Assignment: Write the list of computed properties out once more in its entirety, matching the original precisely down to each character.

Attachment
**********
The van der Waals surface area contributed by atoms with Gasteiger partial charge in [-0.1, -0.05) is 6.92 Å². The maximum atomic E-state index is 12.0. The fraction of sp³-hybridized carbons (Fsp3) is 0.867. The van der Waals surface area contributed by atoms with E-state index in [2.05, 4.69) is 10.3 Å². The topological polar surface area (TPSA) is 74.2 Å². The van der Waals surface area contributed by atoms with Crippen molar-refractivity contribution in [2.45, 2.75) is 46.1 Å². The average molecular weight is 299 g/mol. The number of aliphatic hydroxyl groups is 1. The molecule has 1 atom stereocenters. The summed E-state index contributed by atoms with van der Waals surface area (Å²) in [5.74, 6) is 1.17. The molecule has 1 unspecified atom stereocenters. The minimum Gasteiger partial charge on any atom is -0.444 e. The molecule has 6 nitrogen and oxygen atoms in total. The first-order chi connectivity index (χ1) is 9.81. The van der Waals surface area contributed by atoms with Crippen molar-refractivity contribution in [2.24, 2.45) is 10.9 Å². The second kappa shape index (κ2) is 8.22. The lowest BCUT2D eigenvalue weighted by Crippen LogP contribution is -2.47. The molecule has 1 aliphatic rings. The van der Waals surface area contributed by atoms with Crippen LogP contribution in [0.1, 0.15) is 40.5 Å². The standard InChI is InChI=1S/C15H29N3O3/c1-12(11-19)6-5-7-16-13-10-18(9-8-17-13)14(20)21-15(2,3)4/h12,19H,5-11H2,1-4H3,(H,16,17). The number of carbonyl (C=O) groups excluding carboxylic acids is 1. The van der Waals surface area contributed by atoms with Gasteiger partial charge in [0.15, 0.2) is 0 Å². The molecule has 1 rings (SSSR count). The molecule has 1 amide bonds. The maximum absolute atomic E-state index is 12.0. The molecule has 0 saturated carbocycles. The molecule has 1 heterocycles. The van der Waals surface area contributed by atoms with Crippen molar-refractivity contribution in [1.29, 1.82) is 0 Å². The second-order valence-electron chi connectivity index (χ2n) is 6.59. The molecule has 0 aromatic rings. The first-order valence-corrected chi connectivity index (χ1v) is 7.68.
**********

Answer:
The van der Waals surface area contributed by atoms with Gasteiger partial charge in [-0.1, -0.05) is 6.92 Å². The maximum atomic E-state index is 12.0. The fraction of sp³-hybridized carbons (Fsp3) is 0.867. The van der Waals surface area contributed by atoms with E-state index in [2.05, 4.69) is 10.3 Å². The topological polar surface area (TPSA) is 74.2 Å². The van der Waals surface area contributed by atoms with Crippen molar-refractivity contribution in [2.45, 2.75) is 46.1 Å². The average molecular weight is 299 g/mol. The number of aliphatic hydroxyl groups is 1. The molecule has 1 atom stereocenters. The summed E-state index contributed by atoms with van der Waals surface area (Å²) in [5.74, 6) is 1.17. The molecule has 1 unspecified atom stereocenters. The minimum Gasteiger partial charge on any atom is -0.444 e. The molecule has 6 nitrogen and oxygen atoms in total. The first-order chi connectivity index (χ1) is 9.81. The van der Waals surface area contributed by atoms with Crippen molar-refractivity contribution in [2.24, 2.45) is 10.9 Å². The second kappa shape index (κ2) is 8.22. The lowest BCUT2D eigenvalue weighted by Crippen LogP contribution is -2.47. The molecule has 1 aliphatic rings. The van der Waals surface area contributed by atoms with Crippen LogP contribution in [0.1, 0.15) is 40.5 Å². The standard InChI is InChI=1S/C15H29N3O3/c1-12(11-19)6-5-7-16-13-10-18(9-8-17-13)14(20)21-15(2,3)4/h12,19H,5-11H2,1-4H3,(H,16,17). The number of carbonyl (C=O) groups excluding carboxylic acids is 1. The van der Waals surface area contributed by atoms with Gasteiger partial charge in [0.15, 0.2) is 0 Å². The molecule has 1 rings (SSSR count). The molecule has 1 amide bonds. The maximum absolute atomic E-state index is 12.0. The molecule has 0 saturated carbocycles. The molecule has 1 heterocycles. The van der Waals surface area contributed by atoms with Crippen molar-refractivity contribution in [1.29, 1.82) is 0 Å². The second-order valence-electron chi connectivity index (χ2n) is 6.59. The molecule has 0 aromatic rings. The first-order valence-corrected chi connectivity index (χ1v) is 7.68.